Jeep Cherokee hacking: Do you want to know how it could be the terror in the middle of 21 century?
A Wired publication describes how two hackers took control of a journalist's Jeep Cherokee using a software vulnerability. A terrible story with a good end, as the attack was not intended to cause damage.
A patch can fix the Jeep Cherokee problem, but drivers will have to install it via a USB stick or a walk in a service store in the company.
Let's see what happened:
I was driving 70 miles an hour in the center of St. Petersburg. Louis when they started exploiting the exploit.
Although I had not touched the dashboard, the Jeep Cherokee's air ducts began to blow cold air at maximum. Then the radio started playing in the Skee-Lo. I went to lower, to change station, or to shut it down, with no effect. Then my wipers started to work.
While trying to deal with all of this, a picture of the two hackers appeared on the car's digital display: Charlie Miller and Chris Valasek, wearing their trademarked forms.
The strange behavior of the Jeep was not entirely unexpected. I had come to St. Louis at the invitation of Miller and Valasek, eager to test the effects of hacking.
Researchers have reported that a zero-day in Jeep Cherokee can give the attacker wireless control over the Internet on any of the thousands of vehicles.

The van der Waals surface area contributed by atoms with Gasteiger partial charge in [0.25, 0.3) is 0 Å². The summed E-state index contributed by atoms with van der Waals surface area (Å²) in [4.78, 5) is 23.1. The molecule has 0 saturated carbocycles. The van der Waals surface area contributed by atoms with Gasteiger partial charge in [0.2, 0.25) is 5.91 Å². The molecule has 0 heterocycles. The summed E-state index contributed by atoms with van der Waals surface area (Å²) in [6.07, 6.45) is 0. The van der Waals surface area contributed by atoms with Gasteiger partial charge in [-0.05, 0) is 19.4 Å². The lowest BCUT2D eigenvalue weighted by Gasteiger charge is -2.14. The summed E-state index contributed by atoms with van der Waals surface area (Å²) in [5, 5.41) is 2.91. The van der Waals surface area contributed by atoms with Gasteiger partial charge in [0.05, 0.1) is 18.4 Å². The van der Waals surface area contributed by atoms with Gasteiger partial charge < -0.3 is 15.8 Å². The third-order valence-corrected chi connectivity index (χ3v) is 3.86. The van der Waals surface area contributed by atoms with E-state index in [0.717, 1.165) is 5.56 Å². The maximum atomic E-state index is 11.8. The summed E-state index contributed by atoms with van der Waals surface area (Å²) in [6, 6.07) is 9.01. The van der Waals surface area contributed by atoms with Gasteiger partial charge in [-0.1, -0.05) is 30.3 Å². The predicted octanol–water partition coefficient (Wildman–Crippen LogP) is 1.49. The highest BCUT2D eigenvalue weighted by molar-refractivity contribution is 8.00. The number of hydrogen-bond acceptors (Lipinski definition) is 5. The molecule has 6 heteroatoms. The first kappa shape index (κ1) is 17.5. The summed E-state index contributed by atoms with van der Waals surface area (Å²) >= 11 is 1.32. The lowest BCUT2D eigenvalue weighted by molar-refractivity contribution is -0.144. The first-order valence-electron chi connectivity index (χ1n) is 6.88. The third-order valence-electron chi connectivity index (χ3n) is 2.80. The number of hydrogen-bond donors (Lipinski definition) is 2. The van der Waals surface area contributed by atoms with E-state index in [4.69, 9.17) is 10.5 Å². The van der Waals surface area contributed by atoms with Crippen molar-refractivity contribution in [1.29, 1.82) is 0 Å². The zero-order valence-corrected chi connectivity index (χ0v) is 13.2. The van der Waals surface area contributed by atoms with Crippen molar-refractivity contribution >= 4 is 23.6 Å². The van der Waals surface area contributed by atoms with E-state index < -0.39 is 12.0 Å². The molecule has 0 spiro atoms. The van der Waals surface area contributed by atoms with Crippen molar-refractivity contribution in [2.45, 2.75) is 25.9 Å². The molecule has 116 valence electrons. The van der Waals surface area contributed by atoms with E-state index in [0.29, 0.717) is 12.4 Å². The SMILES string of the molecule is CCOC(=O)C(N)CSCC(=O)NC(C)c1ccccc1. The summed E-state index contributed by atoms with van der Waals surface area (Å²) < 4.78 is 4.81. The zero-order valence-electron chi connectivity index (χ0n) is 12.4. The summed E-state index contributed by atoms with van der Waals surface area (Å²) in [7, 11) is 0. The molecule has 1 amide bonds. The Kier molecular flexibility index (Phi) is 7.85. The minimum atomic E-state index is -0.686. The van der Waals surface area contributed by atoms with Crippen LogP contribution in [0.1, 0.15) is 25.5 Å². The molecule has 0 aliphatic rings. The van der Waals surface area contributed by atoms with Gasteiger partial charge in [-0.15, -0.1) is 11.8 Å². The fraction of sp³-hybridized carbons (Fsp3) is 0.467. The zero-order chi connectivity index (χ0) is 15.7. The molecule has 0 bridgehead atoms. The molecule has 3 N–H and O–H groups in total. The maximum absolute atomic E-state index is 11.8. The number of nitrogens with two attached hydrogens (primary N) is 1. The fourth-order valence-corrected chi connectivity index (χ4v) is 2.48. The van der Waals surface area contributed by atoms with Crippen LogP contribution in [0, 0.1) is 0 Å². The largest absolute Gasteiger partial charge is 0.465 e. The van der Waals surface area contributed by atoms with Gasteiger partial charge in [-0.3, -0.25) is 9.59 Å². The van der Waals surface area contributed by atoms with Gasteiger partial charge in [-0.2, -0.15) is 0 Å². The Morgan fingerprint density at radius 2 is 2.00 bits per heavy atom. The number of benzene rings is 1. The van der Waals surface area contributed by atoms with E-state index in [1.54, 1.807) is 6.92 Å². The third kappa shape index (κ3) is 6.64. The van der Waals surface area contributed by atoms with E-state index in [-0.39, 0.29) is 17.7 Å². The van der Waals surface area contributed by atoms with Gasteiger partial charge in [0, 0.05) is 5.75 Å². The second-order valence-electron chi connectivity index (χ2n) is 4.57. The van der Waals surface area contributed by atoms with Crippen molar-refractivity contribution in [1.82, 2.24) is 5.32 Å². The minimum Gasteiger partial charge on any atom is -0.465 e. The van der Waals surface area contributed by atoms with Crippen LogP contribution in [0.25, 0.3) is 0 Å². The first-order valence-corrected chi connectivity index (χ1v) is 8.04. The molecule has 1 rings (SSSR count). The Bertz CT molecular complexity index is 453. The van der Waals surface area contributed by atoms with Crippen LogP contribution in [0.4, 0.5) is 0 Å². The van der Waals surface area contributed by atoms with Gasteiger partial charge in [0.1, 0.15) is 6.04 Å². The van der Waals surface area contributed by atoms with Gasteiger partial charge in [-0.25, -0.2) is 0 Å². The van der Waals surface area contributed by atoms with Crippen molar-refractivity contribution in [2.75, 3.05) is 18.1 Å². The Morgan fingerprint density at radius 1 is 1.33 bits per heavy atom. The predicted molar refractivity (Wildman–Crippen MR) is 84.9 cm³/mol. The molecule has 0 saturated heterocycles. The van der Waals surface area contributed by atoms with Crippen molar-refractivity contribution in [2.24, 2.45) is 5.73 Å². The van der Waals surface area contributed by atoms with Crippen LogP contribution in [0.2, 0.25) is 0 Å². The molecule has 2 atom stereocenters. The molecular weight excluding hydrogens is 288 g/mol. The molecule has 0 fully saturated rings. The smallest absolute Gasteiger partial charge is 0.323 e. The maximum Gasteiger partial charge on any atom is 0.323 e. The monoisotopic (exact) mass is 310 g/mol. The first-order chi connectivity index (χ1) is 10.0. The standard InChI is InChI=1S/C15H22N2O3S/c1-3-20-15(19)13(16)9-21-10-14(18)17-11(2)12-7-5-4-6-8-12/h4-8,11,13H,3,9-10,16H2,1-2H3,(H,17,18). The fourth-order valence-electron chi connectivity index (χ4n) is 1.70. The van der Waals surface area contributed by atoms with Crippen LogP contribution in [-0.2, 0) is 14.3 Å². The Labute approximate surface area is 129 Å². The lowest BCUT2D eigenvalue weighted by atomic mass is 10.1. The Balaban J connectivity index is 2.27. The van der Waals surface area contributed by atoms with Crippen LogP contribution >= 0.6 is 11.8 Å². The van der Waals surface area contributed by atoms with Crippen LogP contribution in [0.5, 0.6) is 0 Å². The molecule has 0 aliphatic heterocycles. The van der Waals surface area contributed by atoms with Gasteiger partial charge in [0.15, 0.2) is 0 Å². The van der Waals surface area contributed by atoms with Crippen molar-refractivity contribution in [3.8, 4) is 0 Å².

The Automotive Nightmare: A software that allows hackers to send commands through the Jeep entertainment system and gain access to the dashboard, steering wheel, brakes, and elsewhere, from a laptop computer that can be anywhere in the country.
So while the two hackers were playing remotely with my air-conditioner, radio, and windshield wipers, I applauded myself for the courage I showed, until they cut off the broadcast….
Immediately after, my accelerator stopped working. I stumbled across the pedal and watched to lose speed. The Jeep lost half the speed and a little later it was staggering.
This happened just as I had arrived at an airship, and there was no way to turn right or left. The experiment had stopped amusing me.
The cars behind my bumper are crowning.
"You are doomed!" shouted Valasek shouted, but I could not hear his voices from the volume of the radio, now playing Kanye West.
I followed Miller's advice: Dont panic. I caught my iPhone to beg the hackers to stop.
You can read the entire article by Wired